Itchiness is one of the hallmark features of dyshidrotic eczema. The small fluid-filled blisters are easy to pick and scratch open, which can lead to bleeding and skin lesions. A medical professional should see open wounds.

How Is Dyshidrotic Eczema Diagnosed?

The diagnosis of dyshidrotic eczema is based on physical examination. Affected individuals should seek medical advice. A doctor will look for the telltale symptoms, such as blisters on extremities, thickened nails, extreme itchiness, swelling and pain.

Dermatologists analyze the rash, look at the nails and will ask the patient about other medical conditions. If the eczema is from an allergen, an allergy test might be recommended to determine the source.

Dyshidrotic Eczema

How to Avoid Dyshidrotic Eczema

It's not always possible to avoid eczema, particularly if it's chronic. But individuals can avoid triggers if they understand the underlying causes of this type of eczema.

To avoid dyshidrotic eczema, try to keep the skin moisturized. Avoid any allergens that might irritate the skin and cause an outbreak, such as jewelry. When washing dishes, use gloves to protect hands from constant dampness. Wash and dry sweaty feet after exercising, as failure to do so could trigger eczema.

Is Dyshidrotic Eczema Contagious?

Eczema is a noncontagious skin condition with a variety of causes. Eczema can be chronic or a once-off reaction to an allergen. Some types of eczema might mimic other forms of eczema or skin conditions.

The tiny blisters formed by dyshidrotic eczema look highly contagious, but they're not. An internal reaction causes the blisters due to a variety of factors. However, it is possible that an outbreak of this condition could get infected. A variety of bacteria, fungi or viruses can cause skin infections.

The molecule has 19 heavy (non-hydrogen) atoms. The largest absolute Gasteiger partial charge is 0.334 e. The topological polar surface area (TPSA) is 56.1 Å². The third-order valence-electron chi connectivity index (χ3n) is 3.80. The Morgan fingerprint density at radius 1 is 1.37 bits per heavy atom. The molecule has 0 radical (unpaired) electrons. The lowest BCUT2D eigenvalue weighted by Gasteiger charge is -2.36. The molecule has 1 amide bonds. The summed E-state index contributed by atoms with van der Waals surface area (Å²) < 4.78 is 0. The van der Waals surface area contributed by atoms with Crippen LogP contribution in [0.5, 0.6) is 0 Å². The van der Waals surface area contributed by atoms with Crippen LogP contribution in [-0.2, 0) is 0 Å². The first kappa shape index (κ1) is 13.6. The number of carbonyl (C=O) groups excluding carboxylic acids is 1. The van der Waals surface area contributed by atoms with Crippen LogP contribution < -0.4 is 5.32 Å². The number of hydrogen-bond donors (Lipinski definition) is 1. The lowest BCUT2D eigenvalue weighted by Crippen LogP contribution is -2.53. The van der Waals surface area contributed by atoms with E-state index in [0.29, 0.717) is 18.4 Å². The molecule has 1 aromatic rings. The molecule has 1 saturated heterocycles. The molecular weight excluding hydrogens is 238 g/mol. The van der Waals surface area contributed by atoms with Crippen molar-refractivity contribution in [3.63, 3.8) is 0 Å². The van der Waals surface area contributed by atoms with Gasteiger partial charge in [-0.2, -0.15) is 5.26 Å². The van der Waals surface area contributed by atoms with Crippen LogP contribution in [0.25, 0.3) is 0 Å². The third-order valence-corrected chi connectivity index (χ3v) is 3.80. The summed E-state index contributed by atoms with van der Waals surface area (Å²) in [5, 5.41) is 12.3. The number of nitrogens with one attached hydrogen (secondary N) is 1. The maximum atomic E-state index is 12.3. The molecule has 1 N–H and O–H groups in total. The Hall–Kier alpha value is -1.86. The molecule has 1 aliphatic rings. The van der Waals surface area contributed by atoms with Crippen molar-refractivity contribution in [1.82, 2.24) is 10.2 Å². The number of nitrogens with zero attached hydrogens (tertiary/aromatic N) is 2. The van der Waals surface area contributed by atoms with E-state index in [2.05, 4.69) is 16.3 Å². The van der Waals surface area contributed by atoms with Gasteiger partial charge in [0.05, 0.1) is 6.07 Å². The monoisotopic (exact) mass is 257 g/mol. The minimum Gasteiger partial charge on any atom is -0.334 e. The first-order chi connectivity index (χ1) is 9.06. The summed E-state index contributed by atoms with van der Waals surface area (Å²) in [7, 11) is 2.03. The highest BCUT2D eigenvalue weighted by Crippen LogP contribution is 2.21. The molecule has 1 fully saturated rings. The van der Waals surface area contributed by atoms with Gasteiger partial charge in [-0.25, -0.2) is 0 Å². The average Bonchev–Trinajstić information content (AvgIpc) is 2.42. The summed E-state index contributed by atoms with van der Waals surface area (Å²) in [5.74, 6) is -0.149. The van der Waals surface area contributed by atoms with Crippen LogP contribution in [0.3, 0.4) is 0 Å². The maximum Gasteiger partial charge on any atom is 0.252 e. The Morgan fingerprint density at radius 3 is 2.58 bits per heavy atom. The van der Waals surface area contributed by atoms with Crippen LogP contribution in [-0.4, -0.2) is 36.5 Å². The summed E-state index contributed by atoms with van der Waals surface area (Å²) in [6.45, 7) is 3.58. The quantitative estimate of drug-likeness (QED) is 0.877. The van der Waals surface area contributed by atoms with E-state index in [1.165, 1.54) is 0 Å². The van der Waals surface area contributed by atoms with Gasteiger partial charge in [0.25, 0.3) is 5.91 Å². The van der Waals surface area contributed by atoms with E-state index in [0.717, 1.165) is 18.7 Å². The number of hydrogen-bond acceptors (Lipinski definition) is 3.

Dyshidrotic Eczema

How to Manage Dyshidrotic Eczema

For some people with dyshidrotic eczema, it's a lifelong condition with periods of flare-ups. Determining how and when these outbreaks occur and identifying triggers is key to managing eczema. A long-term skincare program that uses fragrance-free moisturizers may help curb outbreaks.

If an eruption of blisters occurs, don't scratch. This could worsen and prolong the condition. A dermatologist might prescribe steroid creams as a short-term solution and antihistamine drugs. For more aggressive cases, phototherapy might be an option.2‘Dyshidrosis: Symptoms, Causes, Treatments.’ Cleveland Clinic, my.clevelandclinic.org/health/diseases/17728-dyshidrosis

What to Expect After Treatment

If the correct management plan has been followed, dyshidrotic eczema should take up to one month to heal. After a flare-up is under control, individuals still need to manage the condition to avoid recurrences.

A regimented and specific skin care routine and medications further problems down the line. There is no cure for dyshidrotic eczema, but it can be easily managed. For mild cases, the condition disappears on its own.

Similar Conditions

Athlete's foot is a fungal infection that can also start out as tiny blisters on the foot. Much like dyshidrotic eczema, it's extremely itchy. However, an athlete's foot is different because it normally begins between the toes.

Vesicular hand and foot eczema looks similar to dyshidrotic eczema and can be mistaken for the condition. Vesicular is slightly different in that the blisters pop and peel off, revealing red skin beneath. This commonly mistaken skin condition is generally caused by excess sweating.3‘Vesicular Hand Dermatitis.’ DermNet NZ, dermnetnz.org/topics/vesicular-hand-dermatitis/

Dyshidrotic Eczema